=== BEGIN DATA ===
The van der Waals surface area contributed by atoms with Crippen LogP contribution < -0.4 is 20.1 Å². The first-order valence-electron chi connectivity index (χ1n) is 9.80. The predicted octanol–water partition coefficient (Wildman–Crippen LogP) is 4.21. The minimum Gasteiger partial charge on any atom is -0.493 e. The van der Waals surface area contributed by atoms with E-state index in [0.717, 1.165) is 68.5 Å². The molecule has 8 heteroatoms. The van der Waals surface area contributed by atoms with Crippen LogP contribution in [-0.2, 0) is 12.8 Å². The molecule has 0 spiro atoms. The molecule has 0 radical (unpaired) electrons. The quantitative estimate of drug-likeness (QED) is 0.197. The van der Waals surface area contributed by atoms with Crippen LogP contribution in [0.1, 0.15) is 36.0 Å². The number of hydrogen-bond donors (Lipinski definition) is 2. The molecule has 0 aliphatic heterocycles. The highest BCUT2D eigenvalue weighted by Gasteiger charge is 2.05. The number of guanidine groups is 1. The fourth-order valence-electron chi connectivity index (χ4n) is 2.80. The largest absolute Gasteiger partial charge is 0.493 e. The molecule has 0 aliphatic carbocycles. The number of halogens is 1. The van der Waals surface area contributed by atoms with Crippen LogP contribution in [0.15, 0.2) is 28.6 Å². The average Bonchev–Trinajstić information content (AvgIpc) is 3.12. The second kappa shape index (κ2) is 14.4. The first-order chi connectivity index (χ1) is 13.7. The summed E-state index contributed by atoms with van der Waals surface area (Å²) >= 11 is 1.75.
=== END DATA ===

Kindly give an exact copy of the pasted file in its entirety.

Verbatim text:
The van der Waals surface area contributed by atoms with Crippen LogP contribution < -0.4 is 20.1 Å². The first-order valence-electron chi connectivity index (χ1n) is 9.80. The predicted octanol–water partition coefficient (Wildman–Crippen LogP) is 4.21. The minimum Gasteiger partial charge on any atom is -0.493 e. The van der Waals surface area contributed by atoms with E-state index in [0.717, 1.165) is 68.5 Å². The molecule has 8 heteroatoms. The van der Waals surface area contributed by atoms with Crippen LogP contribution in [-0.2, 0) is 12.8 Å². The molecule has 0 spiro atoms. The molecule has 0 radical (unpaired) electrons. The quantitative estimate of drug-likeness (QED) is 0.197. The van der Waals surface area contributed by atoms with Crippen LogP contribution in [0.1, 0.15) is 36.0 Å². The number of hydrogen-bond donors (Lipinski definition) is 2. The molecule has 0 aliphatic heterocycles. The highest BCUT2D eigenvalue weighted by Gasteiger charge is 2.05. The number of guanidine groups is 1. The fourth-order valence-electron chi connectivity index (χ4n) is 2.80. The largest absolute Gasteiger partial charge is 0.493 e. The molecule has 0 aliphatic carbocycles. The number of halogens is 1. The van der Waals surface area contributed by atoms with Crippen LogP contribution in [0.15, 0.2) is 28.6 Å². The average Bonchev–Trinajstić information content (AvgIpc) is 3.12. The second kappa shape index (κ2) is 14.4. The first-order chi connectivity index (χ1) is 13.7. The summed E-state index contributed by atoms with van der Waals surface area (Å²) >= 11 is 1.75.